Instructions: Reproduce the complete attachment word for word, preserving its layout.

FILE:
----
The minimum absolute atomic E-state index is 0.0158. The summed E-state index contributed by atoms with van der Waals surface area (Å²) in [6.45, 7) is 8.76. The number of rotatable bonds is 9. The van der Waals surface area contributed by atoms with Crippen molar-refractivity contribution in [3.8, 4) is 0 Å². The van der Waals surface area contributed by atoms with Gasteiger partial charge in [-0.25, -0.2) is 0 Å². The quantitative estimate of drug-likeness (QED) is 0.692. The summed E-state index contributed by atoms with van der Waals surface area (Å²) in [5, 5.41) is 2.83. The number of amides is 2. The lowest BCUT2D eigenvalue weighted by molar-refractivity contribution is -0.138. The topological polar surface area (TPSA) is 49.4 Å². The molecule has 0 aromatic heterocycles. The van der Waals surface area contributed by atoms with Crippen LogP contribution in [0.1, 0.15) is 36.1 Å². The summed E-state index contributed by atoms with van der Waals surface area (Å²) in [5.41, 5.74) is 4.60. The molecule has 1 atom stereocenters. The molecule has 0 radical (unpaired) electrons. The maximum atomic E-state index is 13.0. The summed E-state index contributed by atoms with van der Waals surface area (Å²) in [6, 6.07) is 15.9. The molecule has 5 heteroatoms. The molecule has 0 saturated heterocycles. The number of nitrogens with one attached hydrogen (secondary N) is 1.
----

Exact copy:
The minimum absolute atomic E-state index is 0.0158. The summed E-state index contributed by atoms with van der Waals surface area (Å²) in [6.45, 7) is 8.76. The number of rotatable bonds is 9. The van der Waals surface area contributed by atoms with Crippen molar-refractivity contribution in [3.8, 4) is 0 Å². The van der Waals surface area contributed by atoms with Gasteiger partial charge in [-0.25, -0.2) is 0 Å². The quantitative estimate of drug-likeness (QED) is 0.692. The summed E-state index contributed by atoms with van der Waals surface area (Å²) in [5, 5.41) is 2.83. The number of amides is 2. The lowest BCUT2D eigenvalue weighted by molar-refractivity contribution is -0.138. The topological polar surface area (TPSA) is 49.4 Å². The molecule has 0 aromatic heterocycles. The van der Waals surface area contributed by atoms with Crippen LogP contribution in [0.1, 0.15) is 36.1 Å². The summed E-state index contributed by atoms with van der Waals surface area (Å²) in [5.41, 5.74) is 4.60. The molecule has 1 atom stereocenters. The molecule has 0 radical (unpaired) electrons. The maximum atomic E-state index is 13.0. The summed E-state index contributed by atoms with van der Waals surface area (Å²) in [6, 6.07) is 15.9. The molecule has 5 heteroatoms. The molecule has 0 saturated heterocycles. The number of nitrogens with one attached hydrogen (secondary N) is 1.